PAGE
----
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EU farm ministers are meeting for their latest round of negotiations on the post-2013 CAP

24.06.13 | News

EU farm ministers are meeting Monday (24 June) for their latest round of negotiations on the post-2013 Common Agricultural Policy, under pressure to hammer out an agreement in time for a parliamentary vote next month. EurActiv reports from Luxembourg.

Negotiators from the three institutions involved in the CAP talks - farm ministers representing national governments, the European Parliament and the Commission - must resolve lingering differences over environmental standards for farmers, a revamped subsidy scheme, and market protections for sugar beet producers.

The 2014-2020 CAP has been the target of high-pressure lobbying in the 21 months since Agriculture Commissioner Dacian Cioloş unveiled a “greener” policy that would impose new conservation rules on both farmers and member states.

The farm-support programme is already a year off course and negotiators conceded there is no guarantee a deal will be worked out before Ireland hands over the six-month presidency of the EU Council to Lithuania on 1 July.

“I am keenly aware of the significant challenges we face over the coming days … and we have to reach agreement on a number of highly sensitive issues on which the institutions have very strong views,” said Simon Coveney, the Irish farm minister who is chairing the talks in Luxembourg.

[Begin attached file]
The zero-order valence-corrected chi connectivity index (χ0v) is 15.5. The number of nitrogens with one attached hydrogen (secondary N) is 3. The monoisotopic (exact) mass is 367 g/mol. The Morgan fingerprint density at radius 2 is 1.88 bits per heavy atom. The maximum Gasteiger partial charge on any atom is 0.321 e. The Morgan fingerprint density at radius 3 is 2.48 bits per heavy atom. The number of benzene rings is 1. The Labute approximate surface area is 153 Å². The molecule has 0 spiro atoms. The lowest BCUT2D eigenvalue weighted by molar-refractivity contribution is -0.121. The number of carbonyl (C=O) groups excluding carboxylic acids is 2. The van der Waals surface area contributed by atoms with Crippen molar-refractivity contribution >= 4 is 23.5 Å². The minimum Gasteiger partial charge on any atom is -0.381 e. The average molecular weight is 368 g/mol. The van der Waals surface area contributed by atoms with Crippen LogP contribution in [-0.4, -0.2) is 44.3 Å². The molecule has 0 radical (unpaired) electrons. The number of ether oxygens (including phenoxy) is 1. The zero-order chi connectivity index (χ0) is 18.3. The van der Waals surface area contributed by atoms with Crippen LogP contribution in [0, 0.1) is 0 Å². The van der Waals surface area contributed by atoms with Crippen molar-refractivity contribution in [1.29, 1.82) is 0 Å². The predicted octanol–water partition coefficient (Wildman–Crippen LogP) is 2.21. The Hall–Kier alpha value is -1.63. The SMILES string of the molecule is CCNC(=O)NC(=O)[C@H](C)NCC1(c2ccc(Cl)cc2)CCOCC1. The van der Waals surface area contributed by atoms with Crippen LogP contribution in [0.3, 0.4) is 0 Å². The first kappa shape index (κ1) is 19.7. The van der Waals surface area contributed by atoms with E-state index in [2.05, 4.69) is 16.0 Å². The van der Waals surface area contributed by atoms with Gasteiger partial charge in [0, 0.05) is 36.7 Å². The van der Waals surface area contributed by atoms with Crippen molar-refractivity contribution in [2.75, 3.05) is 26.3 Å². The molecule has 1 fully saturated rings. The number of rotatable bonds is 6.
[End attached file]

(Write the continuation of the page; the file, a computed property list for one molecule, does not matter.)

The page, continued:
“Nevertheless, we must approach the negotiations with optimism, we must be willing to be flexible and, above all, we must demonstrate a clear commitment and determination to bring the process to a conclusion,” Coveney said in a statement.

An Irish official told a news briefing on Friday that Monday’s three-party talks in Luxembourg would be followed by ministerial-level discussions on Tuesday. Another three-way meeting would take place in Brussels on Wednesday that the official said “would be of substance rather than presentation.”

Negotiators met seven times last week in a bid to work out disagreements.

The CAP and its complex set of proposals will miss its deadline for implementation next year. The European Commission has prepared contingency plans for introducing the new measures in 2015 and a transitional period to shift from the existing to a new payments scheme in 2014.